Miss Smith’s London Marathon Challenge!
This morning I am celebrating the fact that I can once again navigate my way down a flight of stairs without weeping. What’s more, earlier today I taught an entire lesson standing up, and I didn’t wince once! It seems that my legs may have finally forgiven me for taking on 26.2 miles of London pavement last weekend.
The London Marathon is the largest annual fundraising event in the world, and this year I decided to join 39,697 other crazy people (also known as runners) to take part in this amazing race. I was lucky enough to be given a place on the Diabetes UK team, so alongside training, I also managed to set a new PB for the number of sponsor-me-please status updates on my Facebook page.*
Running in aid of Diabetes UK made my first marathon experience such a positive one. The charity does a huge amount to support the 3.3 million people living with diabetes in the UK, as well as raising awareness of this often misunderstood condition, and funding research into potential cures. The cause is important to me, as several members of my family suffer from a recently discovered (and rarely diagnosed) genetic form of diabetes called MODY. Like Type 1 diabetes, it’s unavoidable, tough to manage, and can have a serious impact on both long and short-term health. I truly admire everyone who lives with the condition – give me a marathon any day!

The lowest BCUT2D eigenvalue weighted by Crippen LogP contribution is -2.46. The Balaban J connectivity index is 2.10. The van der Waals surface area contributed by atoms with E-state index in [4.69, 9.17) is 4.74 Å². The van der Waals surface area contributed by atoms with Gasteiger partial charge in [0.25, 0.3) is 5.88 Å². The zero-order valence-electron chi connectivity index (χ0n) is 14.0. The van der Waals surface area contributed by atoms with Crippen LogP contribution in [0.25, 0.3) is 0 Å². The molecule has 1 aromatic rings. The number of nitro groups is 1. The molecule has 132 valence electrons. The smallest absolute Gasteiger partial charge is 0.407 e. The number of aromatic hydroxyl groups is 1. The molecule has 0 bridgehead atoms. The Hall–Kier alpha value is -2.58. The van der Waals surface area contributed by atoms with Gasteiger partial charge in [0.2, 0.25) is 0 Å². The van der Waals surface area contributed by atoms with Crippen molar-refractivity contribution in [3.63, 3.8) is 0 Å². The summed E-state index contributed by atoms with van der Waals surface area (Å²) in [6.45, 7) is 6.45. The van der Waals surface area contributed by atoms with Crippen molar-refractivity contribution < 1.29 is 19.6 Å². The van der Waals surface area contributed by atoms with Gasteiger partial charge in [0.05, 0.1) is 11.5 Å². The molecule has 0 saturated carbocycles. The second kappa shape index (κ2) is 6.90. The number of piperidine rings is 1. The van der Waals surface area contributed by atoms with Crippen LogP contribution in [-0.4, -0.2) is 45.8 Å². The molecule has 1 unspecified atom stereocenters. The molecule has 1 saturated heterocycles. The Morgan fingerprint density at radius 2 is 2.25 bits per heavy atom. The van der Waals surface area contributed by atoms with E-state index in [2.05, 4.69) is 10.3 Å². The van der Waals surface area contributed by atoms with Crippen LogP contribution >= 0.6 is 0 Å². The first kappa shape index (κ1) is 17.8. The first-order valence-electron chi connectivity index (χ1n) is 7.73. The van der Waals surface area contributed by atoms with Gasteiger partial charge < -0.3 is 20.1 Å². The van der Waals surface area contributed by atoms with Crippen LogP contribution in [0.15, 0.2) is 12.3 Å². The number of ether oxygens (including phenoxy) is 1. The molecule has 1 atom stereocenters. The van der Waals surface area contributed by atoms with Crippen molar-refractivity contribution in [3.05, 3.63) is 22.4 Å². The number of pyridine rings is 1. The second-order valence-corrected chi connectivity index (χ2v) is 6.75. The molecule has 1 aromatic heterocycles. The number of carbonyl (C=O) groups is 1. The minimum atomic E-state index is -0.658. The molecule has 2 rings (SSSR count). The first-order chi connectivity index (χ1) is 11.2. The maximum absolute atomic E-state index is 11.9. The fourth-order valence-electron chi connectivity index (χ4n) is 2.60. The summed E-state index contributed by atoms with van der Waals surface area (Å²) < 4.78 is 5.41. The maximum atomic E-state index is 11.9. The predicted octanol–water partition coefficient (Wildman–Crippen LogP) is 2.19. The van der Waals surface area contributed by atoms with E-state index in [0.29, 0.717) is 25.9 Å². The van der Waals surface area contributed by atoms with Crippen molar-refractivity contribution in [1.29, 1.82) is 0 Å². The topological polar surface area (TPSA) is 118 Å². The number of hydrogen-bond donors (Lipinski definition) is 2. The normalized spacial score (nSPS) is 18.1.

After months of wintry training runs, gallons of Lucozade, and excessive amounts of pasta, the big day arrived, and I was thrilled to be woken by the loudest 6am hailstorm I have ever heard… Fortunately the weather cleared, and we began our run in Greenwich Park under blue skies. The race itself went by in a blur. There were some incredible high points (the adrenaline rush at running past the iconic Cutty Sark, being cheered over Tower Bridge by my friends and family, the fact that I wasn’t overtaken by a man dressed as a fridge), and the inevitable lows (a stitch at mile 17, weirdly numb arms and legs as I ran down the Mall, the fact that I was overtaken by a man dressed as a washing machine…)
My main feeling as I crossed the finish line after 4 hours and 7 minutes of continuous running was extreme dizziness! But this was quickly replaced by relief, and a real sense of achievement. Sunday marked the 36th year of the London Marathon, as well as the millionth finisher in the race’s history, and it was brilliant to be a part of something so special!
Also, the medal is really cool.
*Thank you to everyone who has helped me to raise over £1500 so far! If you haven’t donated and would like to, my JustGiving page is still active at: www.justgiving.co.uk/kateharriet